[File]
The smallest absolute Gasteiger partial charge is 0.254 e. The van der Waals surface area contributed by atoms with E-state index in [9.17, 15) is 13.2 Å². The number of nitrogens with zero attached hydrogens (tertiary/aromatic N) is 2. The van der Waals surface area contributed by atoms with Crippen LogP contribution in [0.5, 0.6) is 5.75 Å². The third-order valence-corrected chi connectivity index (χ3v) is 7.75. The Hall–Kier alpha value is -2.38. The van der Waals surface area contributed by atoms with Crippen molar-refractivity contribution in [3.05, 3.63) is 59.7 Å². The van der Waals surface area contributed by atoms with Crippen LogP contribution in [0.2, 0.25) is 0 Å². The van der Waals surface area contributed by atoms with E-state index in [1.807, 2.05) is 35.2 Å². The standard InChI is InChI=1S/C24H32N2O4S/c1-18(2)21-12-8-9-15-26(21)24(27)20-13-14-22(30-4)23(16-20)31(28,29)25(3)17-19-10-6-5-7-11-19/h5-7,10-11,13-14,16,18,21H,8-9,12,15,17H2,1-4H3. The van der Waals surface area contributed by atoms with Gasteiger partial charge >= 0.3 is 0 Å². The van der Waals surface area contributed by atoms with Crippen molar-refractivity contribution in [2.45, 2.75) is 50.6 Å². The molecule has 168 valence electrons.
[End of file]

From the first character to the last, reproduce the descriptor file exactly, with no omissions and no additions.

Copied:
The smallest absolute Gasteiger partial charge is 0.254 e. The van der Waals surface area contributed by atoms with E-state index in [9.17, 15) is 13.2 Å². The number of nitrogens with zero attached hydrogens (tertiary/aromatic N) is 2. The van der Waals surface area contributed by atoms with Crippen LogP contribution in [0.5, 0.6) is 5.75 Å². The third-order valence-corrected chi connectivity index (χ3v) is 7.75. The Hall–Kier alpha value is -2.38. The van der Waals surface area contributed by atoms with Crippen molar-refractivity contribution in [3.05, 3.63) is 59.7 Å². The van der Waals surface area contributed by atoms with Crippen LogP contribution in [0.2, 0.25) is 0 Å². The van der Waals surface area contributed by atoms with E-state index in [1.807, 2.05) is 35.2 Å². The standard InChI is InChI=1S/C24H32N2O4S/c1-18(2)21-12-8-9-15-26(21)24(27)20-13-14-22(30-4)23(16-20)31(28,29)25(3)17-19-10-6-5-7-11-19/h5-7,10-11,13-14,16,18,21H,8-9,12,15,17H2,1-4H3. The van der Waals surface area contributed by atoms with Gasteiger partial charge >= 0.3 is 0 Å². The van der Waals surface area contributed by atoms with Crippen molar-refractivity contribution in [2.45, 2.75) is 50.6 Å². The molecule has 168 valence electrons.